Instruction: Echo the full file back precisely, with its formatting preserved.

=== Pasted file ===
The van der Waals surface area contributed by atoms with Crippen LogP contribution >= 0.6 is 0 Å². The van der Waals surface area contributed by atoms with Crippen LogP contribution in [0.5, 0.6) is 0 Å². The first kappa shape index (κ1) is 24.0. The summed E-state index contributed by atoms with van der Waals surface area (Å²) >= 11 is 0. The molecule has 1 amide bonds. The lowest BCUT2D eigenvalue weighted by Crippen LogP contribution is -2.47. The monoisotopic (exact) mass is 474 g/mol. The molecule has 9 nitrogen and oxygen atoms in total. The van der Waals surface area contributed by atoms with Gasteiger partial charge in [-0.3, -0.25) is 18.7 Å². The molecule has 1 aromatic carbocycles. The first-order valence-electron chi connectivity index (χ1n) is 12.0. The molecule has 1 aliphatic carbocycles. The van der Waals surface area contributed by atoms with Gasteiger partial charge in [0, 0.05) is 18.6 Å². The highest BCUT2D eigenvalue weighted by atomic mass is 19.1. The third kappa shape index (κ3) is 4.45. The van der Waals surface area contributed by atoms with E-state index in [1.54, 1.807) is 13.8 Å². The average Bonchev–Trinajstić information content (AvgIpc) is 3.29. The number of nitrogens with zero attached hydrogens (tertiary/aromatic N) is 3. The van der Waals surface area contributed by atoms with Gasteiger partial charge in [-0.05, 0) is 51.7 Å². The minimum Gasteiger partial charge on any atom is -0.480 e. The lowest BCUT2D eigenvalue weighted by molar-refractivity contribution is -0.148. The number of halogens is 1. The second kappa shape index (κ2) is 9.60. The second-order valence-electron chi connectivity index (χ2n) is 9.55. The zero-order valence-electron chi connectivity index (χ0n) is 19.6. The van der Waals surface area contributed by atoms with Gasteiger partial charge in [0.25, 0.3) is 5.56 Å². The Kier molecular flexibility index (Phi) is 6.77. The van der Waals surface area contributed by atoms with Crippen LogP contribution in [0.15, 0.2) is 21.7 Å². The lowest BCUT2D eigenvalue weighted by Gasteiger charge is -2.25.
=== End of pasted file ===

The van der Waals surface area contributed by atoms with Crippen LogP contribution >= 0.6 is 0 Å². The van der Waals surface area contributed by atoms with Crippen LogP contribution in [0.5, 0.6) is 0 Å². The first kappa shape index (κ1) is 24.0. The summed E-state index contributed by atoms with van der Waals surface area (Å²) >= 11 is 0. The molecule has 1 amide bonds. The lowest BCUT2D eigenvalue weighted by Crippen LogP contribution is -2.47. The monoisotopic (exact) mass is 474 g/mol. The molecule has 9 nitrogen and oxygen atoms in total. The van der Waals surface area contributed by atoms with Gasteiger partial charge in [-0.3, -0.25) is 18.7 Å². The molecule has 1 aromatic carbocycles. The first-order valence-electron chi connectivity index (χ1n) is 12.0. The molecule has 1 aliphatic carbocycles. The van der Waals surface area contributed by atoms with Gasteiger partial charge in [0, 0.05) is 18.6 Å². The highest BCUT2D eigenvalue weighted by atomic mass is 19.1. The third kappa shape index (κ3) is 4.45. The van der Waals surface area contributed by atoms with E-state index in [1.54, 1.807) is 13.8 Å². The average Bonchev–Trinajstić information content (AvgIpc) is 3.29. The number of nitrogens with zero attached hydrogens (tertiary/aromatic N) is 3. The van der Waals surface area contributed by atoms with Gasteiger partial charge in [-0.05, 0) is 51.7 Å². The minimum Gasteiger partial charge on any atom is -0.480 e. The lowest BCUT2D eigenvalue weighted by molar-refractivity contribution is -0.148. The number of halogens is 1. The second kappa shape index (κ2) is 9.60. The second-order valence-electron chi connectivity index (χ2n) is 9.55. The zero-order valence-electron chi connectivity index (χ0n) is 19.6. The van der Waals surface area contributed by atoms with Gasteiger partial charge in [0.25, 0.3) is 5.56 Å². The Kier molecular flexibility index (Phi) is 6.77. The van der Waals surface area contributed by atoms with Crippen LogP contribution in [0.15, 0.2) is 21.7 Å². The lowest BCUT2D eigenvalue weighted by Gasteiger charge is -2.25.